George is a middle-aged divorced man who runs a small printing shop in London. He’s a quiet, pleasant man, the sort you wouldn’t notice if you passed him on the street. That affability is starting to work against him, though; he’s so genially low-key that he doesn’t inspire much passion in anyone (or have much passion about anything), and women rarely get beyond seeing him as a good... Read Full Review
by Devonshire, Deborah Vivien Freeman-Mitford Cavendish, Duchess of, 1920-
January 28, 2014
Call Number: 942.51 D511-6
Deborah Vivien Freeman-Mitford Cavendish, Dowager Duchess of Devonshire, is the youngest of the Mitford sisters whose interests and social views were all over the political compass. One sister was a Communist; one sister and her husband were imprisoned during World War II for their fascist views and overtly supporting the Nazis; several other siblings were unofficial supporters of fascist politics; and two others preferred the agrarian life. As a child, the Duchess was tormented and teased by her older sisters who called her Nine because they thought her intellectual development stopped at... Read Full Review
by Scalzi, John, 1969-
January 13, 2014
Call Number: SF
When we last left the Colonial Union (CU)--the human political/military force in John Scalzi’s Old Man’s War series--things were in a bit of a mess. Since there is no way to describe this mess without giving away the ending to the last books in the series (The Last Colony and Zoe’s Tale), mess will simply have to suffice to describe the difficulties facing the CU (some of their own making and some issuing from their rival, The Conclave). In The Human Division, Scalzi takes us back to the Colonial Union to see how it is dealing with these... Read Full Review
by Corchado, Alfredo.
January 6, 2014
Call Number: 351.7650972 C793
This book is an intriguing mix of personal memoir, Mexican drug trade reporting, and a historical overview of Mexico in the late 20th century. This book is also much more than those things too: the author, Alfredo Corchado, navigates his heartache and longing for a Mexico that no longer exists, a place where he was born and where his family decided to leave in order to find a better life in the U.S. when he was just a child. Interwoven throughout these explorations of U.S. and Mexican identities and histories, there is this alarming fact that kicks off the book: ... Read Full Review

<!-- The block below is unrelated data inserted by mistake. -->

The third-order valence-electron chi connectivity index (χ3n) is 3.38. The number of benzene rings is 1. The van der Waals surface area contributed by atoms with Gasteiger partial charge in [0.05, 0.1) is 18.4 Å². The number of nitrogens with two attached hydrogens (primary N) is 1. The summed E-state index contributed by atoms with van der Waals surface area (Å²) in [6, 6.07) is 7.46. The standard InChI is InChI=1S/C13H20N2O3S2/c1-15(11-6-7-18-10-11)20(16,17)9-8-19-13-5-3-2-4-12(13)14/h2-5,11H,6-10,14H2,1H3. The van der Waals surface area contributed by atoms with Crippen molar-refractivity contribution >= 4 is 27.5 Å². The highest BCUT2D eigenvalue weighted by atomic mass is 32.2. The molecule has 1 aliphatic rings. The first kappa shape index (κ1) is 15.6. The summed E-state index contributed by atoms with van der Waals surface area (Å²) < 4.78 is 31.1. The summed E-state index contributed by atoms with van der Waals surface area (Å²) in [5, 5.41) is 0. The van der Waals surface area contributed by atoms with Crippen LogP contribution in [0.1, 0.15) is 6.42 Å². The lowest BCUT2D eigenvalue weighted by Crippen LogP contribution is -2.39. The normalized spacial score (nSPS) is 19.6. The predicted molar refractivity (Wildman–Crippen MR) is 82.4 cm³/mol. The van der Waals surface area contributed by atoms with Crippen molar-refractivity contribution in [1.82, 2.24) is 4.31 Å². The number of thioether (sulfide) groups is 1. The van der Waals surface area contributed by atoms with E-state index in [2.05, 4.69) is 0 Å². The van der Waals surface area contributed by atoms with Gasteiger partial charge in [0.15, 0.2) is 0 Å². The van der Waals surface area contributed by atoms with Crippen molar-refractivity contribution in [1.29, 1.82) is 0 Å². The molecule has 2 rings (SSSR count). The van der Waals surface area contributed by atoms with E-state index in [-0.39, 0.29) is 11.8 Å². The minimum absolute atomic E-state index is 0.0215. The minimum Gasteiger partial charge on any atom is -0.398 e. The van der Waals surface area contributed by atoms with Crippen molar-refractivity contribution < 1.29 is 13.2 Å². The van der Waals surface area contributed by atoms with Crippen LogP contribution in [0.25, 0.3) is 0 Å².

by Van Ronk, Dave.
December 31, 2013
Call Number: 789.14 V275
The inspiration for the new Coen brothers film, Inside Llewyn Davis, Dave Van Ronk (1936-2002), was the unofficial leader of the Greenwich Village folk music scene in the late fifties and early sixties. Unlike most of the New York-based performers, Van Ronk was a New York native who grew up in Queens and Brooklyn. He developed a love for jazz and blues at a young age, and frequented the Washington Square Park folk singing sessions. Though he had seen very little of the country until he was in his twenties, Van Ronk became deeply enamored of music from the American heartland.... Read Full Review
by Prouty, Royce.
December 23, 2013
When is a risk too great? Even when the possible rewards are tempting? How do you decide? Who’s council do you seek? And what do you do, if after all the consideration and deliberation, you find that you’ve chosen poorly and the costs are higher than you could have possibly imagined? These are just some of the questions explored in Stoker’s Manuscript by Royce Prouty.
Joseph Barkeley leads a comfortable life after a rocky childhood. He and his brother were orphaned in their native Romania after their father murdered their mother. They were rescued from an... Read Full Review